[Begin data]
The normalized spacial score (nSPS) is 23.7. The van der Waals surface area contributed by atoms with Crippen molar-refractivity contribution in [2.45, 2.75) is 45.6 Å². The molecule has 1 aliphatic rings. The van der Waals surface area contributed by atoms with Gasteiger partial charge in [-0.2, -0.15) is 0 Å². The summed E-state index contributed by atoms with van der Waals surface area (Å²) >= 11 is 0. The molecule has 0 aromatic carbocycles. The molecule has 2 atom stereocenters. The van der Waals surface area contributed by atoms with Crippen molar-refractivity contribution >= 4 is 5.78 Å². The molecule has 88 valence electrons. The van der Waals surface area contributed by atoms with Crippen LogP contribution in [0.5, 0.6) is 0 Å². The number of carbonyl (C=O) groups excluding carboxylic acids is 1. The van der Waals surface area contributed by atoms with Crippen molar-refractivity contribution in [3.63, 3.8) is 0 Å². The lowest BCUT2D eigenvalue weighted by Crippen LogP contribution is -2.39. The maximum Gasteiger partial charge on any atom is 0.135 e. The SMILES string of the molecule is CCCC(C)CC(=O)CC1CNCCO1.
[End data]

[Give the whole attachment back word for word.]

The normalized spacial score (nSPS) is 23.7. The van der Waals surface area contributed by atoms with Crippen molar-refractivity contribution in [2.45, 2.75) is 45.6 Å². The molecule has 1 aliphatic rings. The van der Waals surface area contributed by atoms with Gasteiger partial charge in [-0.2, -0.15) is 0 Å². The summed E-state index contributed by atoms with van der Waals surface area (Å²) >= 11 is 0. The molecule has 0 aromatic carbocycles. The molecule has 2 atom stereocenters. The van der Waals surface area contributed by atoms with Crippen molar-refractivity contribution >= 4 is 5.78 Å². The molecule has 88 valence electrons. The van der Waals surface area contributed by atoms with Crippen LogP contribution in [0.5, 0.6) is 0 Å². The number of carbonyl (C=O) groups excluding carboxylic acids is 1. The van der Waals surface area contributed by atoms with Crippen molar-refractivity contribution in [3.63, 3.8) is 0 Å². The lowest BCUT2D eigenvalue weighted by Crippen LogP contribution is -2.39. The maximum Gasteiger partial charge on any atom is 0.135 e. The SMILES string of the molecule is CCCC(C)CC(=O)CC1CNCCO1.